Former Vice-President and ACN Presidential candidate in the 2007 general elections, Alhaji Atiku Abubakar, has faulted government’s funding of religious pilgrimages saying that it should instead focus on regulating the process.
Atiku who was a guest at the 10th Anniversary Public Lecture of the Sun newspaper entitled “Religion, Strife and the Future of Democracy in Africa” stated that in the old Northern Region, “people went to Saudi Arabia but we did not have a pilgrim’s board”.
He said: “I remember when I was a vice president, I drafted a law for us to just have like a regulatory body to make sure we appoint agents who are responsible for taking care of pilgrims when they go to Saudi Arabi or Jerusalem or wherever they want to go.
“But, at the end of the day at the Ministry of Foreign Affairs, we have a section that does Christian welfare board, Muslim welfare board. It is not a regulatory agency we are having.”
Speaking on the religious crises that bedevilling the country, Atiku refuted the general assertion that they were instigated by poverty.
He continued: “Somebody spoke about poverty; yes, it is true that poverty can drive young people particularly to go into crime. Because as far as I am concerned what they do is crime, it is not religious. But in the First Republic we also had poverty. The level of our education at that time is not like we have today. So was it that we never had suicide bombers like we have today? It is true that with more education and more jobs we will get the kids off the streets and the violence will be minimal.
“But, all the same, I think Nigeria is unique across the world. It is about the only country in the world where you have almost an even population of Christians and Muslims living together in peace. There is no country in this world like Nigeria.”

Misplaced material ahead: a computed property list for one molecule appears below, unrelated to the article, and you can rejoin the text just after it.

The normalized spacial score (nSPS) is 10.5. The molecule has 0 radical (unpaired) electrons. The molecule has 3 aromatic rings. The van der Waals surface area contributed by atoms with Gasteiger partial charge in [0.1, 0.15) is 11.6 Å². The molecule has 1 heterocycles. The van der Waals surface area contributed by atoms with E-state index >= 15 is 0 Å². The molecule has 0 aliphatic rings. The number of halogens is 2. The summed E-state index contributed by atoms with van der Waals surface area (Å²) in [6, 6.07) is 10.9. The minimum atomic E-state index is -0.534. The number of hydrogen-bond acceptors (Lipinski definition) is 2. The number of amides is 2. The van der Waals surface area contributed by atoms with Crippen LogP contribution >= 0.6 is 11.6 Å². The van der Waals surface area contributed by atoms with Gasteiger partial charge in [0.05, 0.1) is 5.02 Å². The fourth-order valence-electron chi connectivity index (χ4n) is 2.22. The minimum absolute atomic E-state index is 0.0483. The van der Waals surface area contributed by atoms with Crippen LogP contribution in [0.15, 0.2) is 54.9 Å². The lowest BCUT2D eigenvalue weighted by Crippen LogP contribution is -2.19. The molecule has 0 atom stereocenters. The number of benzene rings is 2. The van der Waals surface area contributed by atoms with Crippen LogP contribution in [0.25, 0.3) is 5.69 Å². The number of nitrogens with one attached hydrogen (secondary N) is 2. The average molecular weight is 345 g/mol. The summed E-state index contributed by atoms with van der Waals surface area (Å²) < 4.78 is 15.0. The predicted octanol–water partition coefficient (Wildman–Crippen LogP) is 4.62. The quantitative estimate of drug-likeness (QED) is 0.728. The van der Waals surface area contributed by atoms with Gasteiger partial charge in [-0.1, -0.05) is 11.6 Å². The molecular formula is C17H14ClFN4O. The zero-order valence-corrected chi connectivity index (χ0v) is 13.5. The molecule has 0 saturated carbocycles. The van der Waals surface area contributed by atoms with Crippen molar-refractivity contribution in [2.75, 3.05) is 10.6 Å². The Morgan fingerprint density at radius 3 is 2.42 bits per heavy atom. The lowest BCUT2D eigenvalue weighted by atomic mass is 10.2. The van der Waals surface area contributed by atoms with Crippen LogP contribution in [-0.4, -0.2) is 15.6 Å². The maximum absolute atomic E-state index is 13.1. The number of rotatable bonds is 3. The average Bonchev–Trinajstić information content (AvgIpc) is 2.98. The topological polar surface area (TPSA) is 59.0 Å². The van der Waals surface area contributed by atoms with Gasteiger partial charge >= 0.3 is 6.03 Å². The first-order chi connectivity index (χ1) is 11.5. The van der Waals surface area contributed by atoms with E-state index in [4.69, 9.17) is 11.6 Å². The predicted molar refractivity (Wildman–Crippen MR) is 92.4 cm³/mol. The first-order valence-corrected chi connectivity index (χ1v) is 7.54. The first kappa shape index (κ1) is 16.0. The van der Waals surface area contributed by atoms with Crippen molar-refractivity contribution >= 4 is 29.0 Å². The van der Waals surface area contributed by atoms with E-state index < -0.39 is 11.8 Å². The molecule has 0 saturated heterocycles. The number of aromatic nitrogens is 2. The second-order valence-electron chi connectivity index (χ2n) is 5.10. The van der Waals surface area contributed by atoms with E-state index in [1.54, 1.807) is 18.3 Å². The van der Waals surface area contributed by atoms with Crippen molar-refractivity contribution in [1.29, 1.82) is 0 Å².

He added that time has vindicated him over his description of sharia law as championed by some governors in the past as “political sharia” which will fade out with time.
Recalling how he was labelled “Reverend Abubakar”, he lamented how politicians use religion to seek votes.
“I remember when they brought sharia: I told the president that this is political. Some politicians used it to win election and go. Where is the sharia today?” he asked. “They forgot that in Northern Nigeria when we had Sir Ahmadu Bello we did not have sharia. Yes, we had some elements of Islamic laws governing inheritance and marriage, but we had hitherto Northern Nigeria. So this is where sometimes, if we are not careful, politicians will play on our intelligence.”
The former VP in his earlier remark described the topic of the lecture as apt and timely and drew his audience’s attention to the various challenges faced by the African continent which include “ethnic, religious and regional conflicts” and called for an urgent need to “quickly and decisively tackle these conflicts, whether they are religious or otherwise, not only to stem the needless waste of lives and property but so we can also focus on developing our human and material resources to provide our people better lives”.
“As leaders, we must avoid trying to score political points with the very serious security challenges facing us but rather show responsible leadership and commitment in searching for solutions to them wherever that search takes us,” said Atiku